“No. 1, Hidalgo County has shown a tremendous commitment of $110 million, which they have pledged to raise over the next ten years. This is more money than the UT System Board of Regents pledged. No. 2, Harlingen is already geared for years three and four and we do not want to under-utilize their assets. We want to maximize those assets. For us, we in Hidalgo County need some assurances that we will have part of the medical school located in Hidalgo for our taxpayers to at least participate and invest money in the school.”
Asked if he was confident HB 1000 could still pass, Hinojosa said: “Without a doubt. Without a doubt. We want to give them (the UT System) the maximum flexibility. I am pretty confident that the language we have in the bill right now provides them with flexibility. Primarily, year one and year two in Hidalgo County and year three and year four primarily in Cameron County. They can move classes around, they can move students around. The reality is that this decision has to be made by the elected representatives, the legislators, us, and not the board of regents. We are not trying to micro-manage the board of regents. They can still set up a committee of experts to help, and run the school, or create the school.”
Asked to respond to Sen. Watson’s remarks about division among Valley leaders, Hinojosa said: “There may be disagreement but we all support the concept. We all support the regional approach. These things are not unusual this late in the legislative process. If you think we have disagreements, you should see the legislation coming out of Houston and Dallas-Fort Worth. For us it is a pretty normal situation that we manage. I know for people who are not used to the process or familiar with the process they will get pretty much concerned and over-react. But it is just the way it is and we have to work with the different stakeholders and the different local public officials and the University of Texas. Chancellor Cigarroa has done a great job and shown great leadership.”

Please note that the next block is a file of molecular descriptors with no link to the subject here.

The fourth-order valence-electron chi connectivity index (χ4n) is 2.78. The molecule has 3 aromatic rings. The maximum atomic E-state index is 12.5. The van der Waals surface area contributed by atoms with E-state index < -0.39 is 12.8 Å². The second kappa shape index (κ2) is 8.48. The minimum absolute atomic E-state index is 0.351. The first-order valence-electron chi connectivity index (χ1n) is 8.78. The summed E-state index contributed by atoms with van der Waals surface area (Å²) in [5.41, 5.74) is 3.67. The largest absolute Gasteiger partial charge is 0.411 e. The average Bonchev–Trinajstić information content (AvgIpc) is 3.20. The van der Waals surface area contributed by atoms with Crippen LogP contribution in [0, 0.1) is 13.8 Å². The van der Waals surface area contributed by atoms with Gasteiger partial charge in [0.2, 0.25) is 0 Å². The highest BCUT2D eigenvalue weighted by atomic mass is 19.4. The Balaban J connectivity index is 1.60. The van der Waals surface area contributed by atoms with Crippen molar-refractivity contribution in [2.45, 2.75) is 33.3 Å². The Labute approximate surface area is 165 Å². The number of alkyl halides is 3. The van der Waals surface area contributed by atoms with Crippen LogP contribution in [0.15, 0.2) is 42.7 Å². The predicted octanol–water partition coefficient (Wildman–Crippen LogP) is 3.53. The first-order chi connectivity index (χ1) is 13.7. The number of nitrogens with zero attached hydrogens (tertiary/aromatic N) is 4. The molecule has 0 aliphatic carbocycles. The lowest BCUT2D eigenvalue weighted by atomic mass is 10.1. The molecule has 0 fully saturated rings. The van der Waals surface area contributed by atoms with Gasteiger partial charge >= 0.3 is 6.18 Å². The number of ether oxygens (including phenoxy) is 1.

Testifying at the Senate hearing, Barry McBee, a vice-chancellor for the UT System, said that on balance the System preferred the original bill to Hinojosa’s substitute. However, he said the System would work on the language with Hinojosa. He later said much the same thing to the Guardian. “We prefer the concept embodied in the original bill. We also want the process to continue, however,” McBee said.
The Senate Committee on Higher Education voted Hinojosa’s substitute to HB 1000 out of committee on a 6-0 vote. It now goes to the full Senate.